November 30, 2012 13:00 ET
OTTAWA, ONTARIO--(Marketwire - Nov. 30, 2012) - The Canadian International Trade Tribunal today found that the dumping and subsidizing of carbon and alloy steel pipe piles, commonly identified as piling pipe, in outside diameter ranging from 3 1/2 inches up to and including 16 inches (8.9 cm to 40.6 cm) inclusive, in commercial quality and in various forms and finishes, usually supplied to meet ASTM A252, ASTM A500, CSA G.40.21 or comparable specifications or standards, whether single, dual or multiple certified, excluding carbon steel welded pipe, in the nominal size range of 3 1/2 inches up to and including 6 inches (89 mm to 168.3 mm) in outside diameter, in various forms and finishes, usually supplied to meet ASTM A252 or equivalent specifications, other than carbon steel welded pipe in the nominal size range of 3 1/2 inches up to and including 6 inches, dual-stencilled to meet the requirements of both specification ASTM A252, Grades 1 to 3, and specification API 5L, with bevelled ends and in random lengths, for use as foundation piles, originating in or exported from the People's Republic of China had not caused injury but were threatening to cause injury to the domestic industry. Anti-dumping and countervailing duties will therefore be collected by the Canada Border Services Agency. The complainant in this case was Atlas Tube Canada Inc. of Harrow, Ontario.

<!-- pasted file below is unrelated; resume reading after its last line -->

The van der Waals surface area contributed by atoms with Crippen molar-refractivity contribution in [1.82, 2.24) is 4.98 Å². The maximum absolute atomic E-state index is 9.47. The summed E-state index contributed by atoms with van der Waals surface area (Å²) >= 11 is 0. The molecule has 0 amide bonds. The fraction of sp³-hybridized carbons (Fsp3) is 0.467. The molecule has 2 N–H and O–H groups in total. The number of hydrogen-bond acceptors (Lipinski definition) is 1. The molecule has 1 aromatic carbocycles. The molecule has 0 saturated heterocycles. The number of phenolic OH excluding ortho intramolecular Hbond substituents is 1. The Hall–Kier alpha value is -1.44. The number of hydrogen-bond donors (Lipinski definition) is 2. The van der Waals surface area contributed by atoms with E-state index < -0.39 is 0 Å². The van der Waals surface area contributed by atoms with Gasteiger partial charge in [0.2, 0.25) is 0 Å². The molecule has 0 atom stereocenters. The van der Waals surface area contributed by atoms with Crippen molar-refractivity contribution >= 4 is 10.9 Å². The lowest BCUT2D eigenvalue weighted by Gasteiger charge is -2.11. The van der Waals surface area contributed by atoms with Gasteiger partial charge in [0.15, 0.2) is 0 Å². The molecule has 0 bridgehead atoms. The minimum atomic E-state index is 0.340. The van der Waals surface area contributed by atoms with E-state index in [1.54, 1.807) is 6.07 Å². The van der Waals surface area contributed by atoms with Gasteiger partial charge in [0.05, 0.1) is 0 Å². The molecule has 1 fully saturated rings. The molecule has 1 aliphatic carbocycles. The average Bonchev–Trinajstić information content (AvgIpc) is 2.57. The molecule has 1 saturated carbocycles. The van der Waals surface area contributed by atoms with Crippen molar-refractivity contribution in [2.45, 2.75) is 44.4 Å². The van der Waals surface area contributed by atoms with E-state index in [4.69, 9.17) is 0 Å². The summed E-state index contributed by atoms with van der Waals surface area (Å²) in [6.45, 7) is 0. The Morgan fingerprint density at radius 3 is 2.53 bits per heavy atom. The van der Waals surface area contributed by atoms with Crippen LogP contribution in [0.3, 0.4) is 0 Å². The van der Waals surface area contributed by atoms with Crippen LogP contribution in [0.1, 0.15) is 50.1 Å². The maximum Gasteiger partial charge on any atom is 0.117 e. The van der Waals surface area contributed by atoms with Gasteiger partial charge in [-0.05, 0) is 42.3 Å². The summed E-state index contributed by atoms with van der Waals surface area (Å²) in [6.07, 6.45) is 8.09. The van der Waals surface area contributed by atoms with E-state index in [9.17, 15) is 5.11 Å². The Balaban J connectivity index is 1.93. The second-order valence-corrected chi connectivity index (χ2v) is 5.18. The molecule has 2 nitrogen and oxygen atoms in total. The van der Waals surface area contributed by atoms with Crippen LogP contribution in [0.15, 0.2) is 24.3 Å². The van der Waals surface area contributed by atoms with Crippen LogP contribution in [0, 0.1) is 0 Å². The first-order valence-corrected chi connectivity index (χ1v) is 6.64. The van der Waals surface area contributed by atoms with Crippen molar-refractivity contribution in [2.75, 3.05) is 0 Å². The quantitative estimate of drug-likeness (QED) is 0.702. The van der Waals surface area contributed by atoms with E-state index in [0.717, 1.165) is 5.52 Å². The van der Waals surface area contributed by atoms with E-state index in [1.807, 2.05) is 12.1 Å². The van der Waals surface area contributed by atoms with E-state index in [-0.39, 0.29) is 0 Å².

The Tribunal will issue the reasons for its finding on December 17, 2012.
The Tribunal is an independent quasi-judicial body that reports to Parliament through the Minister of Finance. It hears cases on dumped and subsidized imports, safeguard complaints, complaints about federal government procurement and appeals of customs and excise tax rulings. When requested by the federal government, the Tribunal also provides advice on other economic, trade and tariff matters.
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